Some journals have gone a step further: Rather than giving reviewers public kudos, why not pay them? A few years ago, the Journal of Public Economics tested the effectiveness of three options: rewarding researchers with $100 a review, setting shorter deadlines, and informing reviewers their turnaround times would be posted publicly. The experiment found both shorter deadlines and cash incentives speed up turnaround times, but the latter required reminders about the reward. Tenured professors, who are more likely to be financially stable, were more responsive to the public posting of their review times than the other interventions. (Some journals, such as American Economic Review, regularly pay reviewers for timely reviews.)
A study published in September, however, suggests that non-monetary rewards — such as offering to publish reviewers’ names in the journal along with a thank you or issuing a review certificate — may not be effective, and in some cases may discourage reviewers from participating. Marco Seeber, a sociologist at Ghent University in Belgium and co-author of the study, was surprised by the results. “We tend to assume that some sort of reward spurs any behavior,” he says, but “this is a special kind of effort that is also driven by ethical commitment and pleasure.”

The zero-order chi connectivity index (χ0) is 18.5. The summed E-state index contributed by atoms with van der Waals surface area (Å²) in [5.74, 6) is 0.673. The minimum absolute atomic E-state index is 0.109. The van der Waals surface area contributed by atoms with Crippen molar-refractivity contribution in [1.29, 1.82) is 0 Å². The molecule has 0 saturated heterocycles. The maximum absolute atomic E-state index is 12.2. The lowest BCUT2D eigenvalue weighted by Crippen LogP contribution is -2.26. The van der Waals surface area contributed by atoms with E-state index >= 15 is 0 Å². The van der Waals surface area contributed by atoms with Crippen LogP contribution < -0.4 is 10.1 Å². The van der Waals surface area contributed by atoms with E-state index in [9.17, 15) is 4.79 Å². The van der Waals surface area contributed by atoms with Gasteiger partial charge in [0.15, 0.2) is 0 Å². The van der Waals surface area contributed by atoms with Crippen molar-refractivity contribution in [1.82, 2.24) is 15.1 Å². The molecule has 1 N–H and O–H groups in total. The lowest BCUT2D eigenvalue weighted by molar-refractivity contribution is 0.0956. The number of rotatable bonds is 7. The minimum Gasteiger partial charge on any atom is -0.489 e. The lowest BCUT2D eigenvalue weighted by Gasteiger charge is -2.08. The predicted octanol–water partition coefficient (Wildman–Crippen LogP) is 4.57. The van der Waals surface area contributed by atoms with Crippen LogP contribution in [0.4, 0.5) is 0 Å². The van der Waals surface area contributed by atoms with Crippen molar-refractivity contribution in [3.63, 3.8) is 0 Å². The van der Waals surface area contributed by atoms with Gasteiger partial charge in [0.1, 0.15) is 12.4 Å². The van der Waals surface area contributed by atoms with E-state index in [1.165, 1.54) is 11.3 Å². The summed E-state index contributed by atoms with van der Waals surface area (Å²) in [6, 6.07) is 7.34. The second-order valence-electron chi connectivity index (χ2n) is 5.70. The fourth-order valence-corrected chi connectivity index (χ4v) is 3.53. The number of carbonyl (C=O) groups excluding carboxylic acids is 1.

One source of potential reviewers with extensive knowledge and enough free time may be retired academics, noted Eleftherios Diamandis, a cancer researcher at Mount Sinai Hospital in Toronto, Canada, in a 2015 letter to the journal Nature. Small cash payments may make them more willing to participate, he noted. Lutz agrees: “I think paying reviewers for high quality peer review should become the norm rather than the exception.”
Not all researchers are keen on the idea, however. Thibault Derrien, a physicist at the Max Planck Institute in Hamburg, Germany and the Academy of Science of the Czech Republic, thinks paying reviewers raises ethical problems. “Researchers are requested to be impartial and objective,” he says. “Being paid would too much corrupt this already fragile process.”